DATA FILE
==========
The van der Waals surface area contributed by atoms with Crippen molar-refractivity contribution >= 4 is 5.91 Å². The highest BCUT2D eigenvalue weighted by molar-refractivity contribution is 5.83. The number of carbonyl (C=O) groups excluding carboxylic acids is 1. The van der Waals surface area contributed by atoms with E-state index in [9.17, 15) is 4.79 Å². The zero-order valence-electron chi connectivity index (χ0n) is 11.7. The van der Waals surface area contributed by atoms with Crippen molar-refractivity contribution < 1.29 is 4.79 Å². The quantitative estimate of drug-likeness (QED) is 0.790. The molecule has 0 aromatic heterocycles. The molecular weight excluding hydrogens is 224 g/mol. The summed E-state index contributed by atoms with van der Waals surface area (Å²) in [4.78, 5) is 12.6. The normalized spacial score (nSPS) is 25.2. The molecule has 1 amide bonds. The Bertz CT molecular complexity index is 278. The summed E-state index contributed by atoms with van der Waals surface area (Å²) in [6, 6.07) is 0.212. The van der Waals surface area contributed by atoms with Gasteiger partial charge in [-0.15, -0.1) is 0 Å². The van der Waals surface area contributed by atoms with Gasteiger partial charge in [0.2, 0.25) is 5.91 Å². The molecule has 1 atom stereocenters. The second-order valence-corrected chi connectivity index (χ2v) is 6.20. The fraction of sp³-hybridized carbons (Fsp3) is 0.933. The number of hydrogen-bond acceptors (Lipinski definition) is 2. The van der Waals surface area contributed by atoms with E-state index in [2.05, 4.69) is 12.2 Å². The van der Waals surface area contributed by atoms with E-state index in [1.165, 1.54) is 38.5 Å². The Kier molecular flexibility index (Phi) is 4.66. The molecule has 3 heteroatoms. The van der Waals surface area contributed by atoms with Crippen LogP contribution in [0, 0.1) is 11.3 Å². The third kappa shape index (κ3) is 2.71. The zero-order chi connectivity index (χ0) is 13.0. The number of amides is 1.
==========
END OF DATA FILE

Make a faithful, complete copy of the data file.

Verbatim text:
The van der Waals surface area contributed by atoms with Crippen molar-refractivity contribution >= 4 is 5.91 Å². The highest BCUT2D eigenvalue weighted by molar-refractivity contribution is 5.83. The number of carbonyl (C=O) groups excluding carboxylic acids is 1. The van der Waals surface area contributed by atoms with E-state index in [9.17, 15) is 4.79 Å². The zero-order valence-electron chi connectivity index (χ0n) is 11.7. The van der Waals surface area contributed by atoms with Crippen molar-refractivity contribution < 1.29 is 4.79 Å². The quantitative estimate of drug-likeness (QED) is 0.790. The molecule has 0 aromatic heterocycles. The molecular weight excluding hydrogens is 224 g/mol. The summed E-state index contributed by atoms with van der Waals surface area (Å²) in [4.78, 5) is 12.6. The normalized spacial score (nSPS) is 25.2. The molecule has 1 amide bonds. The Bertz CT molecular complexity index is 278. The summed E-state index contributed by atoms with van der Waals surface area (Å²) in [6, 6.07) is 0.212. The van der Waals surface area contributed by atoms with Gasteiger partial charge in [-0.15, -0.1) is 0 Å². The van der Waals surface area contributed by atoms with Gasteiger partial charge in [0.2, 0.25) is 5.91 Å². The molecule has 1 atom stereocenters. The second-order valence-corrected chi connectivity index (χ2v) is 6.20. The fraction of sp³-hybridized carbons (Fsp3) is 0.933. The number of hydrogen-bond acceptors (Lipinski definition) is 2. The van der Waals surface area contributed by atoms with E-state index in [2.05, 4.69) is 12.2 Å². The van der Waals surface area contributed by atoms with E-state index in [1.165, 1.54) is 38.5 Å². The Kier molecular flexibility index (Phi) is 4.66. The molecule has 3 heteroatoms. The van der Waals surface area contributed by atoms with Crippen LogP contribution in [0, 0.1) is 11.3 Å². The third kappa shape index (κ3) is 2.71. The zero-order chi connectivity index (χ0) is 13.0. The number of amides is 1.